On January 18th, the US Department of Health and Human Services (HHS) and 15 other federal departments and agencies issued a final rule to revise the federal Policy for the Protection of Human Subjects. The Policy for the Protection of Human subjects, aka the Common Rule, outlines all federal regulations concerning clinical research involving human subjects. The final rule contains significant departures from the Notice of Proposed Rulemaking, issued in September of 2015, as a result of public feedback and concerns to the original notice of changes. The final revisions to the Common Rule can be found here, but continue reading for a condensed summary of the critical changes.
Regarding informed consent:
- A requirement for simplifying research consent forms. Study consent forms must concisely state a study’s scope, risks, and benefits so that individuals can make informed decisions regarding participation.
- Consent forms for certain federally funded clinical trials must be posted on a public website.
- The Final Rule includes new requirements to use a single IRB for multi-institutional research studies. However, there is flexibility in allowing large groups of studies to be removed from this requirement. Researchers will have the option of relying on broad consent obtained for future research as an alternative to seeking IRB approval to waive the consent requirement (e.g. for studies on stored identifiable data or biospecimens). Researchers will not be required to obtain consent for studies on de-identified, stored data, or biospecimens. The provision that would have required researchers to obtain consent before using a study participant’s de-identified blood and tissue samples for secondary research was removed from the NPRM.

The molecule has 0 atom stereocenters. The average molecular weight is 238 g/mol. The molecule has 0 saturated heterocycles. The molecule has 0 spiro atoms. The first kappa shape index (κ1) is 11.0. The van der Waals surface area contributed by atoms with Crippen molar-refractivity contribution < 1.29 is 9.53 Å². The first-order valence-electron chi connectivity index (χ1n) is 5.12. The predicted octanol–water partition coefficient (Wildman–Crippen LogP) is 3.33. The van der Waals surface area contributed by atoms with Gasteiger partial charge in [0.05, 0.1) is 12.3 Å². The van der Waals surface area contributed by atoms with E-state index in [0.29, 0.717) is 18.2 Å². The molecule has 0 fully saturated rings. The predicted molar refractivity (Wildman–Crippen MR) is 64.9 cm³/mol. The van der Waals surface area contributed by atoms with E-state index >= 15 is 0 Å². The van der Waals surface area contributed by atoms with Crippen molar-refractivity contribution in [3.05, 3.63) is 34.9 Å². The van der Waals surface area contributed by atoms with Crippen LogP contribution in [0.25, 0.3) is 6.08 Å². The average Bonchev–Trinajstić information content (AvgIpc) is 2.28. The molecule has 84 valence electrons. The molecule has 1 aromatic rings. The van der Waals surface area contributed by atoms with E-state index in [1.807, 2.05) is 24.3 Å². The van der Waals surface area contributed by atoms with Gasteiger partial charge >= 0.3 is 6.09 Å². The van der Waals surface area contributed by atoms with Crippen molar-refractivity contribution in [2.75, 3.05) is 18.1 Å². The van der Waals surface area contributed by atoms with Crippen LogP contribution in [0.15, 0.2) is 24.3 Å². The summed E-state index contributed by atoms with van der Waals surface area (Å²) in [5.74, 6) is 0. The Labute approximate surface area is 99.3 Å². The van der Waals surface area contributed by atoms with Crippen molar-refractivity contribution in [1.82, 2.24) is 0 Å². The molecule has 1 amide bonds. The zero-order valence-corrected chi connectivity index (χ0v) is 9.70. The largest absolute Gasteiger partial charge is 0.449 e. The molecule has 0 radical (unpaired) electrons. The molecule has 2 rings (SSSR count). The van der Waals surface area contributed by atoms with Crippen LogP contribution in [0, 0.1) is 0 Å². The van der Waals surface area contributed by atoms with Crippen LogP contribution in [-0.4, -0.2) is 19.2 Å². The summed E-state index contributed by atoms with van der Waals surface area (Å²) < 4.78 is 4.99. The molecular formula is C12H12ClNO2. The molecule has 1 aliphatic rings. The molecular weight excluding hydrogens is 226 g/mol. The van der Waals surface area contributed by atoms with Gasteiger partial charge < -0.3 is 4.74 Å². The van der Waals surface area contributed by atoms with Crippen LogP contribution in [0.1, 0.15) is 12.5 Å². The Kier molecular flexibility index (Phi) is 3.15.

Regarding risk-based monitoring:
- There are new exempt categories of research based on the level of risk they pose to participants. For example, there is a new exemption for secondary research involving identifiable private information if the research is regulated by, and participants protected under, HIPAA.
- Removal of the requirement to conduct continuing review of ongoing research studies in certain instances where such review does little to protect subjects (e.g. low risk studies).
These changes are set to take place in January of 2018 with the exception of the single IRB review requirement (slated for January of 2020). The political landscape remains uncertain with the possibility that Congress may overturn these and other regulations recently initiated by the previous administration. We at Pearl IRB recommend that you familiarize yourself with the full list of regulations and begin preparations for the new Common Rule. Our team of experts can help facilitate this process and meet the needs of your current and upcoming clinical trials.